Developer shortage remains the top challenge two years in a row

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Developer shortage remains the top challenge two years in a row Duncan is an award-winning editor with more than 20 years experience in journalism. Having launched his tech journalism career as editor of Arabian Computer News in Dubai, he has since edited an array of tech and digital marketing publications, including Computer Business Review, TechWeekEurope, Figaro Digital, Digit and Marketing Gazette.

Even amidst recent layoffs in the tech industry, recruiting developers with the right skills remains the top challenge for 2023, according to the new Reveal survey of 2,228 software developers and IT professionals released by Infragistics.

More than a third of respondents (37.5%) indicated that they will continue to have trouble finding skilled developers in 2023 with DevOps Engineer, Data Analytics Developer, and IT Security Engineer identified as the hardest jobs to fill. 

While nearly all developers (88.8%) work with a designer or design team, nearly half of a developer’s time (43.4%) is spent on coding an app, the survey found. The lack of skilled developers is being solved by the use of low-code/no-code tools in three-quarters (76.8%) of organisations. 

Casey McGuigan, Reveal and Slingshot product manager, Infragistics, said: “The industry continues to face a struggle in filling skilled software development positions as we race to digitise the business world. Organisations are turning to new solutions like low code/no code tools that require little to no up-front hand-coding to address insufficient skills, solve problems and save money.”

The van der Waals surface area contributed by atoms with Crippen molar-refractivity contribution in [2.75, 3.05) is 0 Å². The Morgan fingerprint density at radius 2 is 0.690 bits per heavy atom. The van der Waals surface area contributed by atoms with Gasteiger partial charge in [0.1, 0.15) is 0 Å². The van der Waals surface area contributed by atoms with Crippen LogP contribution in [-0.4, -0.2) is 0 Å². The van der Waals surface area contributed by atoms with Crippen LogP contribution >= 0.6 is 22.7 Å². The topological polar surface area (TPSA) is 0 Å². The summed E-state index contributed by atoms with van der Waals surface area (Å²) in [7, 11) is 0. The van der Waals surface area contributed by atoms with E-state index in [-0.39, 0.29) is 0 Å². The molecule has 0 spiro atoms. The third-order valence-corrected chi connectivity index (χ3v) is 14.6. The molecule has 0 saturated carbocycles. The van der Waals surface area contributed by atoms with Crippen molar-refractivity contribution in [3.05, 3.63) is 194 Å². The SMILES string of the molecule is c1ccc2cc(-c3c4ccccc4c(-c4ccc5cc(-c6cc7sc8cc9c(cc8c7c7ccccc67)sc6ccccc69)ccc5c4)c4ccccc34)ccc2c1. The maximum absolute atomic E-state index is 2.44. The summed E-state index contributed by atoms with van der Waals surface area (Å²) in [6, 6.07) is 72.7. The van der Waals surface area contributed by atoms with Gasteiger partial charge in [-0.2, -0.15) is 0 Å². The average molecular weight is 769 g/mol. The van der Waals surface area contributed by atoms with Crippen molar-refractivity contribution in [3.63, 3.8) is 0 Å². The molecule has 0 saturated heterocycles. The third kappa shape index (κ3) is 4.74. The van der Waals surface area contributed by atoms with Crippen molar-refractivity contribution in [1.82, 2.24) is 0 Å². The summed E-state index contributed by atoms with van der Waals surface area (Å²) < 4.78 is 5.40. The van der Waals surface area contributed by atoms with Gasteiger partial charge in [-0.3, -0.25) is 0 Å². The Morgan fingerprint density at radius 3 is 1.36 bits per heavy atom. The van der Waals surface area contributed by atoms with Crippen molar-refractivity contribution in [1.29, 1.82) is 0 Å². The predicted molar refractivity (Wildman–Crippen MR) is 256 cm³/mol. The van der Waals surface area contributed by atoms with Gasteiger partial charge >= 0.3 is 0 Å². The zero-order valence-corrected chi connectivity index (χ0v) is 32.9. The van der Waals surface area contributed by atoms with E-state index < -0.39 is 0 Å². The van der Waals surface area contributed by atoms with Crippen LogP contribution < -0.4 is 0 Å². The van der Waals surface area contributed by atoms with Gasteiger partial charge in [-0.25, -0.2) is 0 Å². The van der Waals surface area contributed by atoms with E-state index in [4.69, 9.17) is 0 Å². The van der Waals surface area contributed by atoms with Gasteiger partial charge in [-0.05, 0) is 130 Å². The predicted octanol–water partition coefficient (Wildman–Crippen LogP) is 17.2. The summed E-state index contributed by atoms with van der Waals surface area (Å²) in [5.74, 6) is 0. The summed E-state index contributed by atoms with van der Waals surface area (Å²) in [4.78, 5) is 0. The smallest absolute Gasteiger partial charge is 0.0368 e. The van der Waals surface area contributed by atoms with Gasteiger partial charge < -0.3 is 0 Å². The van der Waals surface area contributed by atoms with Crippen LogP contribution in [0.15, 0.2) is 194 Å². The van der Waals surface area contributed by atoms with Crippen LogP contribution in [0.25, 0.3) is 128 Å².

Developers Face Communication and Collaboration Difficulties in 2023

Other key pain points in 2023 are the communication and collaboration difficulties within remote and hybrid teams. Now that many organisations have moved to remote/hybrid teams and downsized their physical presence with only 18.6% of software developers and IT professionals working fully on-site, difficulties communicating and collaborating with team members in the new digital environment have arisen.  

While more than half of respondents (57.9%) said they have more time to complete work projects due to reduced commuting time, four in ten (42%) have trouble keeping track of projects and a third (31.9%) said they are less productive in the hybrid environment.

A third of software developers (31.5%) incorporated new software for remote/hybrid workers in 2022 as they struggled to identify the best ways to ensure optimal productivity. More than half (54.4%) want to use one tool where everyone can collaborate and resolve issues. Another 47.5% would like to automate workflows and processes and 43.7% prefer to eliminate manual file sharing.

“The remote/hybrid workplace has resulted in a myriad of issues as software developers installed new online collaboration tools and sought ways to improve productivity,” explained McGuigan. “This is where all-in-one digital workplace tools benefit organisations by eliminating time consuming app switching, incorporating project and task management, content management, collaboration, data analytics, and data catalogue capabilities, allowing teams to manage workloads more intelligently, stay on top of deadlines, and make smarter business decisions that are backed up by hard facts.”

2023 Software Development Challenges

Keeping pace with innovation in developer tools, managing workload, security threats and project management were also identified as pain points for 2023.

The Reveal survey found that software developers plan to better utilise their resources in 2023 by improving project management (30%), improving designer/developer collaboration (30%), using software that will work for citizen developers (27%), utilising remote staff (25%), and incorporating a data catalogue/analytics catalogue (25%).